The Phantoms of the Pacific: Kido Butai
August 12, 2017
It patiently waited, its target only 230 miles away. Waves rocked the ships as their commanders prepared for the inevitable launch that would change the world. The Pacific skies were blue, the first rays of the morning sun shining on the men scrambling across the decks of the massive force.
Days prior, the fleet had undertaken a long journey across the ocean, one that could have been met with disaster and opposition were it not for diversionary tactics implemented back in Japan ensuring that no one who wasn’t specifically looking for the large mobile force would find it.
Like ghosts cruising along the Pacific, Japan’s 1st Air Fleet, known as Kido Butai, or Mobile Force, arrived at its destination without calling attention to itself, a feat that seems almost impossible considering the United States was keeping a close watch on Japan’s actions due to growing tensions between the two nations. The Kido Butai, using a tactic that made it appear as if the fleet had never left Japan, arrived in time for the scheduled launch of the massive attack on American territory.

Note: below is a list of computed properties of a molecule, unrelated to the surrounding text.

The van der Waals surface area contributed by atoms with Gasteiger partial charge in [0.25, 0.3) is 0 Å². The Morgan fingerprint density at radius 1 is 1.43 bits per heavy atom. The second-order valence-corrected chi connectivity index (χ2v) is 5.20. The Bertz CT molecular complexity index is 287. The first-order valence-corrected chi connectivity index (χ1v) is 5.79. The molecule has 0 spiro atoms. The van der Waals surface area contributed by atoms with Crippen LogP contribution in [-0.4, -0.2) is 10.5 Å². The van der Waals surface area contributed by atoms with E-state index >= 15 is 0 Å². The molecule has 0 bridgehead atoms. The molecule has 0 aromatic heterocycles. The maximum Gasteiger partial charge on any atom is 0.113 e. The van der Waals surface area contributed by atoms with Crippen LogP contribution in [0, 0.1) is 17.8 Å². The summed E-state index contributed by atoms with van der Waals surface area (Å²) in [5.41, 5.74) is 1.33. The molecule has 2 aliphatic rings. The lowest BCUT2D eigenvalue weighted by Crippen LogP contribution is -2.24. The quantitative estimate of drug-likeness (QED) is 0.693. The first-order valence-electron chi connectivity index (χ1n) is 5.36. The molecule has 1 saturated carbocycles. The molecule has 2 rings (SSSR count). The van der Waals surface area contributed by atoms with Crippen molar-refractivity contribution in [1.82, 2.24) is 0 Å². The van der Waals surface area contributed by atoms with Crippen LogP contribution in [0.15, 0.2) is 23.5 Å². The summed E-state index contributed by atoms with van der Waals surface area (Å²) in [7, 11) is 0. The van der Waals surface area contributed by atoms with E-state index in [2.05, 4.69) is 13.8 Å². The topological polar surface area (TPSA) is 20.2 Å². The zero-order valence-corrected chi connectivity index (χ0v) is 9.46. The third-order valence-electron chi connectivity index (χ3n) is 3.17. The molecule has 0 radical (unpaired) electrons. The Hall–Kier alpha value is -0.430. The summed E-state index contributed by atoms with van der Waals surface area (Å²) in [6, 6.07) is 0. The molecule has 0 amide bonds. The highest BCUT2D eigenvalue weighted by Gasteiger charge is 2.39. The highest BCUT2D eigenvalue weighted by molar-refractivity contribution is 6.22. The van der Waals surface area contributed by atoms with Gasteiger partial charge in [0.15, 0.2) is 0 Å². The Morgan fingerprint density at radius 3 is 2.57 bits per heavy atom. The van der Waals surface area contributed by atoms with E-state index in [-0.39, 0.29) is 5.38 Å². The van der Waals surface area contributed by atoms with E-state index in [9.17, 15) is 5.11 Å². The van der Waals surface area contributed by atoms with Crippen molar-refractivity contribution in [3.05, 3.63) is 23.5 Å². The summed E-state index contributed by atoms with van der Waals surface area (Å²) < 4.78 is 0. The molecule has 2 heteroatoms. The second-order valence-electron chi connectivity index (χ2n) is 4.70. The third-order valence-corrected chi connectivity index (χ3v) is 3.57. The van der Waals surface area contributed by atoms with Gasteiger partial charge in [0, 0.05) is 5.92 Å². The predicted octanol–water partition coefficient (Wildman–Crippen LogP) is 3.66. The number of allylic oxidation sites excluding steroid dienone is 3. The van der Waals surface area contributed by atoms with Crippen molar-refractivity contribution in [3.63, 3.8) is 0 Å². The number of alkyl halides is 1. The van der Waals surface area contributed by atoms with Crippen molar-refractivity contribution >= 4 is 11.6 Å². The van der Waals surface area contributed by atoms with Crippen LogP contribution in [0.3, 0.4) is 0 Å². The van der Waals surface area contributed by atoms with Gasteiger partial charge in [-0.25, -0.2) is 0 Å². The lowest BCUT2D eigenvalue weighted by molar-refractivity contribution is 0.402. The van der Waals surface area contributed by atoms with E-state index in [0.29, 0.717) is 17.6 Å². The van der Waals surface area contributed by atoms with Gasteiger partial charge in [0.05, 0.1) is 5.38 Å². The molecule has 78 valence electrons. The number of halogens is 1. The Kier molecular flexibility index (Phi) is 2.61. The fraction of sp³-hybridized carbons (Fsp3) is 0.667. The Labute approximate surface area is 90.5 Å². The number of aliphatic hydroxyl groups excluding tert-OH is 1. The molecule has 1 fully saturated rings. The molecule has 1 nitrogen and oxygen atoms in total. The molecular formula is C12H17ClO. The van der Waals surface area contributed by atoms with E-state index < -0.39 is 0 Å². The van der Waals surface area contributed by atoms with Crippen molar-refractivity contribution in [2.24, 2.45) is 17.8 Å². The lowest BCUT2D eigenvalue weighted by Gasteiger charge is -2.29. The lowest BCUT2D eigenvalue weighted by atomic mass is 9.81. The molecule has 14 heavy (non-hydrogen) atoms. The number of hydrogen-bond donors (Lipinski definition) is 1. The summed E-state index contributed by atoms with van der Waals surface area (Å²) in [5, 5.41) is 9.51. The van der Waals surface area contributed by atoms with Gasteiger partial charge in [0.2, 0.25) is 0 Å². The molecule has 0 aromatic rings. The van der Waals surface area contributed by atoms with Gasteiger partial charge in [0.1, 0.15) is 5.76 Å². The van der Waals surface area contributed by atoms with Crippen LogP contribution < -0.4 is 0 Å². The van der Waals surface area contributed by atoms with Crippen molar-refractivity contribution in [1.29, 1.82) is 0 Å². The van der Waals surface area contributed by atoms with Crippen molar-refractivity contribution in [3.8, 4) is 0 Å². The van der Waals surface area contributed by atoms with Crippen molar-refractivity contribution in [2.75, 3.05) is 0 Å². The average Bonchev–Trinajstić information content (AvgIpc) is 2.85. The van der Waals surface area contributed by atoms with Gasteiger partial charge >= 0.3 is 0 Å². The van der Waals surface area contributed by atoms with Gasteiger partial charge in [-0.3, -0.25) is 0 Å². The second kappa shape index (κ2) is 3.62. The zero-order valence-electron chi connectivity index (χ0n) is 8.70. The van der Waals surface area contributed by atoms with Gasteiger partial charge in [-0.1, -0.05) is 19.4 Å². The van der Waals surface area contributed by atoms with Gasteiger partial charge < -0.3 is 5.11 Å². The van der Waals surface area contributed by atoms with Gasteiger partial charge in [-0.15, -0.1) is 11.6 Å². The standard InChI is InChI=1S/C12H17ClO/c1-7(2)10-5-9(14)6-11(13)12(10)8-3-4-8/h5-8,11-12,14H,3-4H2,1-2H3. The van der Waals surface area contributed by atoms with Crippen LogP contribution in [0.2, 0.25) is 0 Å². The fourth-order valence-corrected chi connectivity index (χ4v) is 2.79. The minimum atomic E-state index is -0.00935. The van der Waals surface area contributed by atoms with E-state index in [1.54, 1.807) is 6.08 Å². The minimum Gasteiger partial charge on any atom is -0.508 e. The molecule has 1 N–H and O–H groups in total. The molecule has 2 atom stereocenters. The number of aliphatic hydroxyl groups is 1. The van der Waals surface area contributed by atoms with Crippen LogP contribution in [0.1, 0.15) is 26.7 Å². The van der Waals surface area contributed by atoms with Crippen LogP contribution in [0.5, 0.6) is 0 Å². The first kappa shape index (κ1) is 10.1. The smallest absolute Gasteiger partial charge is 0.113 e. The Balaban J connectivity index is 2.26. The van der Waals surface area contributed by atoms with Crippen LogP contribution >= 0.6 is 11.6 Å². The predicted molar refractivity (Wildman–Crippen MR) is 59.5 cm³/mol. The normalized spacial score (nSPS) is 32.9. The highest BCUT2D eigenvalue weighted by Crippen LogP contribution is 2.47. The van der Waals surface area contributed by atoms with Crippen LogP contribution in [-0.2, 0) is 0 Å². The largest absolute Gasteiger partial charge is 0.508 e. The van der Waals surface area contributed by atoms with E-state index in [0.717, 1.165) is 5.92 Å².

The Kido Butai
While most of the attention of the Pearl Harbor attack focuses on the aircraft that flew over the island of Oahu in two waves, if not for the Kido Butai, the surprise assault would not have been possible.
Comprising six aircraft carriers—the Akagi, Kaga, Soryu, Hiryu, Shokaku, and Zuikaku—supported by three cruisers, two battleships, nine destroyers, 23 submarines, five midget submarines, and eight tankers, the Mobile Force was the pride of the Imperial Japanese Navy.
After Pearl Harbor
After the Pearl Harbor attack, the ships of the Kido Butai took on different roles, taking part in the Indian Ocean Raid, the Battle of the Coral Sea, and the Battle of Midway, considered the beginning of the downfall of the Japanese Navy.
If not for Allied cryptographers who had deciphered Japanese codes, the Battle of Midway might not have ended in defeat for the Imperial Japanese Navy and the loss of three of its vital aircraft carriers. With the loss of these carriers, the Japanese Navy was never able to fully recover, partially due to a lack of resources needed to rebuild the fleet.